Stanford Theatre Celebrates Hitchcock

'Hitchcock and Other Masters of Suspense' festival runs through the summer
Alfred Hitchcock's iconic suspense films, like 'North By Northwest,' are celebrated at the Stanford Theatre.

Publicists called him "the master of suspense," but Alfred Hitchcock certainly had competition. The Stanford Theatre's spring retrospective, "Hitchcock and Other Masters of Suspense," demonstrates the iconic director's range: from civilized movies of intrigue, to films that are absolutely blunt instruments.

From 1935's The 39 Steps (April 27-29) to 1954's North By Northwest (June 1-3) we see the sort of debonair thriller Hitchcock pioneered: all the ones where the villain has a polite exchange of views with the hero, before preparing to toss him out of an airplane. But this retrospective also offers J. Lee Thompson's harrowing Cape Fear (1962), the home-invasion movie that should have ended them all. There's nothing civilized about Cape Fear's rapacious jailbird Max Cady (Robert Mitchum), any more than there's anything holy about the mad preacher Mitchum plays in The Night of the Hunter (April 25-26).

The two-month-long fest includes 38 films—ranging in dates as early as 1931's Frankenstein (April 20-22) to 1966's glossy Arabesque (May 16-17). Arabesque and Charade (May 16-17) are examples of Stanley Donen (Singin' in the Rain) considering the the 1960's spy film as a musical carried out by different means. The modes are as different as the French Riviera swank of Hitchcock's To Catch a Thief (May 25-27) and a double bill by H.G. Clouzot, France's most cold-sweat-inducing director.

Clouzot's The Wages of Fear (June 6-7) was given an impressive remake by William Friedkin as Sorcerer. The original is even more brutal. A team of no-hopers stuck far from Paris have their first job offer in a long time: to pilot truckloads of rotted, unstable nitroglycerin over bad roads. As a driver observes, hit a bump and your testicles will be hanging in the trees like cherries.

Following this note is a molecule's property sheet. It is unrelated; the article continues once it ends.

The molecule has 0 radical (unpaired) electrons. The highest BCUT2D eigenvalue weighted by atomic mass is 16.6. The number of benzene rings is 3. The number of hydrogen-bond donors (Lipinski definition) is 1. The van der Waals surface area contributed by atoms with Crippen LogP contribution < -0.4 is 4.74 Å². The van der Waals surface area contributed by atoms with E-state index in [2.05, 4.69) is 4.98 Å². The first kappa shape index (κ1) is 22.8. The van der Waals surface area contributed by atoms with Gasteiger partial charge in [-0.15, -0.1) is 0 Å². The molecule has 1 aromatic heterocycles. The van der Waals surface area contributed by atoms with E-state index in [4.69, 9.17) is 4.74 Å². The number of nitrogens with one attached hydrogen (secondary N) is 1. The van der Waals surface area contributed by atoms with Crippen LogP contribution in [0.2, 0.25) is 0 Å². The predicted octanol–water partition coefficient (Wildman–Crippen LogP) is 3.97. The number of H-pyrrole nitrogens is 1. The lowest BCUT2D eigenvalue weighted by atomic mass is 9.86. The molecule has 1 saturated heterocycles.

Compared to this essential drama of man's fate, Clouzot's Diabolique is almost a chamber drama. At a slimy boarding school, a wife (Vera Clouzot) and a mistress (Simone Signoret) are both sick to death of the petty tyrant of a headmaster whom they share. They decide to drown him... but then the body vanishes. The source authors, a pair of writers known as Boileau-Narcejac, later wrote the source work for Hitchcock's Vertigo.

Fritz Lang's (Metropolis) cynicism and paranoia matched Hitchcock's sympathies as few directors did. His Ministry of Fear (April 18-19) is about a team of Nazis pursuing an innocent man (Ray Milland) through blacked-out wartime England; the climax is lit only with the light from a bullet hole piercing a door.

On Dangerous Ground (May 2-3) is Nicholas Ray's astonishing film noir about a vicious LAPD cop (Robert Ryan) on the edge of breakdown who is sent deep into snow country to apprehend a subject—there he falls for a blind lady (Ida Lupino) who brings back his humanity.

Ultimately there are 16 films here by Hitchcock, canonical viewing for the film scholar, also as much fun to watch as any movies ever made. Strangers on a Train and Shadow of a Doubt (May 11-13) is the pairing to see first if you've never seen a Hitchcock film. Strangers stars Robert Walker as Bruno, the louche murderer who cooks up an ingenious way to take care of annoying relatives. And there are few movies of betrayal as strong as Shadow of a Doubt, about the troubled friendship between a small town girl (Teresa Wright) and her namesake uncle (Joseph Cotten) who is perhaps a serial killer. Notorious (May 4-6) is a spy film as cold as a le Carré novel, with Grant as a self-loathing U.S. agent pimping out a Florida party girl (Ingrid Bergman). The Birds is the blueprint for all zombie movies—someone could compare and contrast shots of the attacking seagulls pecking their way into a makeshift bunker with the assault of the zombies in Night of the Living Dead.

There's a meme at large, a Maya Angelou quote: "When someone tells you who they are, believe them." Not so fast, in Hitchcock's case. He marketed himself as a tranquil, honest businessman in the field of surprises. The undertones in his work are anything but facile. New viewings make one marvel at the strangeness, the matchless craftsmanship and the influence he had on generations of filmmakers.

Hitchcock and Other Masters of Suspense
Apr 6-Jun 10
Stanford Theatre, Palo Alto

Find Movie Theaters & Showtimes

Zip Code or City:   Radius: Theaters: